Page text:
CMS has approved a five-year extension of Florida’s statewide Medicaid managed care demonstration, including $1.5 billion in funding for support uncompensated care for low-income patients.
“This program gives Florida the ability to care for its most vulnerable and at-risk citizens. Its renewal also provides flexibility to use the funds in a way that meets the unique needs of the State while reducing burden by eliminating duplicative reporting and documentation requirements,” CMS Administrator Seema Verma, MPH, said in a statement. “This extension has a positive and direct impact on people’s lives and their ability to access care. Florida’s program offers an innovative and realistic pathway to tackling some of Medicaid’s biggest challenges.”
The program will now run through June 2022. First taking effect in 2014 under what are known as section 1115 waivers, the Florida Managed Medical Assistance (MMA) program requires most Medicaid beneficiaries in the state to enroll in managed care plans, covering an estimated 3.3 million people in the current fiscal year.
The new administrations at CMS and HHS have encouraged greater use of section 1115 waivers to focus on “solutions that focus on improving quality, accessibility, and outcomes in the most cost-effective manner.” In contrast, CMS under President Barack Obama rejected some Medicaid waivers from Republican-run states, such as Ohio’s 2016 proposal which included charging beneficiaries premiums.
The biggest change in the Florida MMA extension is the $1.5 billion low-income pool. CMS said this funding can only be used for uncompensated for low-income, uninsured patients, not for charity care for insured individuals, hospital bad debt or shortfalls from Medicaid or Children’s Health Insurance Program (CHIP) payments.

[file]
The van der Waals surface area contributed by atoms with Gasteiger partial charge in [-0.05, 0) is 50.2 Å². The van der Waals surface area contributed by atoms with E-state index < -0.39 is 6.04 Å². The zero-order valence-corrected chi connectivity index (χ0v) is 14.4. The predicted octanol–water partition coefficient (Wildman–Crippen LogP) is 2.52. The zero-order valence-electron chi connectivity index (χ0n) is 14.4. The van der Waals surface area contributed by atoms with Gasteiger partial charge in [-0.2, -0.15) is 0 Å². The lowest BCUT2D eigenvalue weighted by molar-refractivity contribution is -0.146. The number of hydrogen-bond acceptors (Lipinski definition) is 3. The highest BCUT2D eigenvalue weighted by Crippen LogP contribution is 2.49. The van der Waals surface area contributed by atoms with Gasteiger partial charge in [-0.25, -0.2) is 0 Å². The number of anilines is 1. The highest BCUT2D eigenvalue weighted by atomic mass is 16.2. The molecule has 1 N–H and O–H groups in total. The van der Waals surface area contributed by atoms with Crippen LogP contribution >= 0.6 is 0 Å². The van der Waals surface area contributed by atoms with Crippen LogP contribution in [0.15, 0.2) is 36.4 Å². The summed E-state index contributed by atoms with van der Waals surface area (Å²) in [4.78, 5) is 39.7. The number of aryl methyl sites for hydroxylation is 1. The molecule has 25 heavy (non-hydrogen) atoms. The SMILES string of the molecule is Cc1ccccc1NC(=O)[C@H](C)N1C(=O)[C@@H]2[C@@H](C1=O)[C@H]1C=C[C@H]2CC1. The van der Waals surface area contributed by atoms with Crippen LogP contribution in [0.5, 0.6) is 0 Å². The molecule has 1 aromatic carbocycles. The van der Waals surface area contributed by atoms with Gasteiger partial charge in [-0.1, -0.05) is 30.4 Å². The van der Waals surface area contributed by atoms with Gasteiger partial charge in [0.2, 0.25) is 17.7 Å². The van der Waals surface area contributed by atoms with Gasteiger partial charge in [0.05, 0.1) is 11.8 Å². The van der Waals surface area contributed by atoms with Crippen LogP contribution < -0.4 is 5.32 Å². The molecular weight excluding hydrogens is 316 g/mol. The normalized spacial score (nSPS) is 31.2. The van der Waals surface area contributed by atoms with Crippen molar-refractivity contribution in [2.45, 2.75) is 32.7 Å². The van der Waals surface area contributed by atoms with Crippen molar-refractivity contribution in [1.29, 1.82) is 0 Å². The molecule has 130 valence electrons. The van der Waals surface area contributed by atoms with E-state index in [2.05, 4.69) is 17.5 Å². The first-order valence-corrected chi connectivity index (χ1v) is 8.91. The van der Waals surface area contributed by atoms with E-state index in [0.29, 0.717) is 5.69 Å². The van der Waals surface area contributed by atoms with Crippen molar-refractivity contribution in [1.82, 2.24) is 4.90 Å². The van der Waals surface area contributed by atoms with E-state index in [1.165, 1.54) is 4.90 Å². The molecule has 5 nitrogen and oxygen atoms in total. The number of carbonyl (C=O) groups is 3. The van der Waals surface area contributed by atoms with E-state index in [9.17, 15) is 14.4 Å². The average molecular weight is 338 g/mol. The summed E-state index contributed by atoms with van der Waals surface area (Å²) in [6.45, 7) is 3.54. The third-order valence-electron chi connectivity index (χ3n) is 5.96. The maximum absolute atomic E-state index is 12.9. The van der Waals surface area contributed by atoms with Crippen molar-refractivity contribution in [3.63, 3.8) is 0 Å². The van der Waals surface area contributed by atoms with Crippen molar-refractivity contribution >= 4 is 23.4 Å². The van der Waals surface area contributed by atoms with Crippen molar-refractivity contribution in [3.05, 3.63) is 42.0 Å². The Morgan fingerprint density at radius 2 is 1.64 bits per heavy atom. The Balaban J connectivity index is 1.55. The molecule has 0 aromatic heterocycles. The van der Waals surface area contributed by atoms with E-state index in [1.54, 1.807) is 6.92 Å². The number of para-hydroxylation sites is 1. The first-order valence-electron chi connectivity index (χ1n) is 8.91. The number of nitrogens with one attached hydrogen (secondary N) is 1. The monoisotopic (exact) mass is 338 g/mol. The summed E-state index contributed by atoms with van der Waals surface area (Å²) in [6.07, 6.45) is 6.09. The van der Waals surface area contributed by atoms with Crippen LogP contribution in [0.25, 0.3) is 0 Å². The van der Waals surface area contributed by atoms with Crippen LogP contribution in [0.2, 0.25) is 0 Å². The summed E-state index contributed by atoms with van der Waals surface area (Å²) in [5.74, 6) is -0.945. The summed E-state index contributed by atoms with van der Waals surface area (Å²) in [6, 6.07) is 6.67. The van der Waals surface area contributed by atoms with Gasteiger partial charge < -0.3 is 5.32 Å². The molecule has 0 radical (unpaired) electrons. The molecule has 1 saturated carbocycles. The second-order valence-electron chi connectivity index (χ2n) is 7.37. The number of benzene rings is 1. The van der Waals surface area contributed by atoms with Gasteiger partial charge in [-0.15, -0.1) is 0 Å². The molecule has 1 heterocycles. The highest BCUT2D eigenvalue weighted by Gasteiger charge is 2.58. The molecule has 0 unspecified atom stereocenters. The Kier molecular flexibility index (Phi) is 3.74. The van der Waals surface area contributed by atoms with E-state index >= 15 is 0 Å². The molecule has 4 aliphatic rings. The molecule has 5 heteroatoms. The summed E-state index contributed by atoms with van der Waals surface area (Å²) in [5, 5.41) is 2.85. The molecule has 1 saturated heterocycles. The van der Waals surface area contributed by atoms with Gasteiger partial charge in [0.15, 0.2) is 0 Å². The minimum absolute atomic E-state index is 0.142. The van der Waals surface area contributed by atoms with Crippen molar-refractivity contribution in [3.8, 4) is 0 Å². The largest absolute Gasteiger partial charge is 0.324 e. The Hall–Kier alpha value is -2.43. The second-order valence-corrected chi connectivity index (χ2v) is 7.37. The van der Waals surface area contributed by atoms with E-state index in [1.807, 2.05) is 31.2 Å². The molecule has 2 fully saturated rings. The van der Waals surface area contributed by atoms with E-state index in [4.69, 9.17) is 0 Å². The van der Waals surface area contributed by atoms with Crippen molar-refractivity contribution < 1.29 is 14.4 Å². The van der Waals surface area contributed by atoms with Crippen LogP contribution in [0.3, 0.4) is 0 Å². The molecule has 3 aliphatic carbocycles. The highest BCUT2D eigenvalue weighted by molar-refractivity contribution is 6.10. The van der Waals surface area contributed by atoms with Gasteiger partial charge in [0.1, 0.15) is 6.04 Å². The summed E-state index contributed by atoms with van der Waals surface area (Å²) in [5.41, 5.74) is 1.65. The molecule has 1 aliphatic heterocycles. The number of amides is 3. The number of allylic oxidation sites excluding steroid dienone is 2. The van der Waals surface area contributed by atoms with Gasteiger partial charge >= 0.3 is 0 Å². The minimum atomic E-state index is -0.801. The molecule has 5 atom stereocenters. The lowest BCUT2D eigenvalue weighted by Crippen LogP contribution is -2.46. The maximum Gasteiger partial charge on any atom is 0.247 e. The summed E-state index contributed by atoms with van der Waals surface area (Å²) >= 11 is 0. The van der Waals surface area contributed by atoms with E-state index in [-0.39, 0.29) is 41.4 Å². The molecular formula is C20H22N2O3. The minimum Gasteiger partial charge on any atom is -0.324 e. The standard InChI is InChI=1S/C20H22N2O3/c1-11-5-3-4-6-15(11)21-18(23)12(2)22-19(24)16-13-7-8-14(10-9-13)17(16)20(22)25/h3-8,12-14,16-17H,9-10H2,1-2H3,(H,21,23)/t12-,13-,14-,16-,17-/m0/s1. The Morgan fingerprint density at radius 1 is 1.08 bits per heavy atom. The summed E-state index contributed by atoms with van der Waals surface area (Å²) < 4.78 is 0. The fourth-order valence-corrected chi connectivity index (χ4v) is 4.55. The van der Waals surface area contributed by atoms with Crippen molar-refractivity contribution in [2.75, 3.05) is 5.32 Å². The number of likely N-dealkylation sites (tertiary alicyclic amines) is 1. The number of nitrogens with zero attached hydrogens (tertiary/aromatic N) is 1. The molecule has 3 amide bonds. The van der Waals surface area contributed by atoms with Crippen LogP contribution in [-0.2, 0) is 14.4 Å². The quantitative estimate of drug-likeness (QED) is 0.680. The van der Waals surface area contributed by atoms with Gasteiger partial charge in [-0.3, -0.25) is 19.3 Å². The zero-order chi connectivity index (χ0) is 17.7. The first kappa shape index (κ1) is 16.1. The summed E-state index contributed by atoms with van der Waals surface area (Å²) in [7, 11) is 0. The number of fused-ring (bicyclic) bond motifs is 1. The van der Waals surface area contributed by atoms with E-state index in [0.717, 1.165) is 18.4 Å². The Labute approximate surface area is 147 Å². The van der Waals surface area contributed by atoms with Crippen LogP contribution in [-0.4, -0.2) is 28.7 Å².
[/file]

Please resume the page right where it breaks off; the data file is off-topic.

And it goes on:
There’s no guarantee all $1.5 billion in funds will be used each year and unspent funds can’t be rolled over or used for other costs. Any payments from the funds to hospitals would also be considered Medicaid hospital revenue for calculating the hospital-specific Medicaid disproportionate share hospitals (DSH) limits.
Sen. Marco Rubio, R-Florida, praised the increased funding as “good news for millions” in his state.
“The extension will enable our state to continue providing care to Medicaid recipients through a managed care program, and the annual $1.5 billion low income pool allotment will provide federal resources to Florida hospitals to ensure the most vulnerable patients have access to quality health care,” he said in a statement.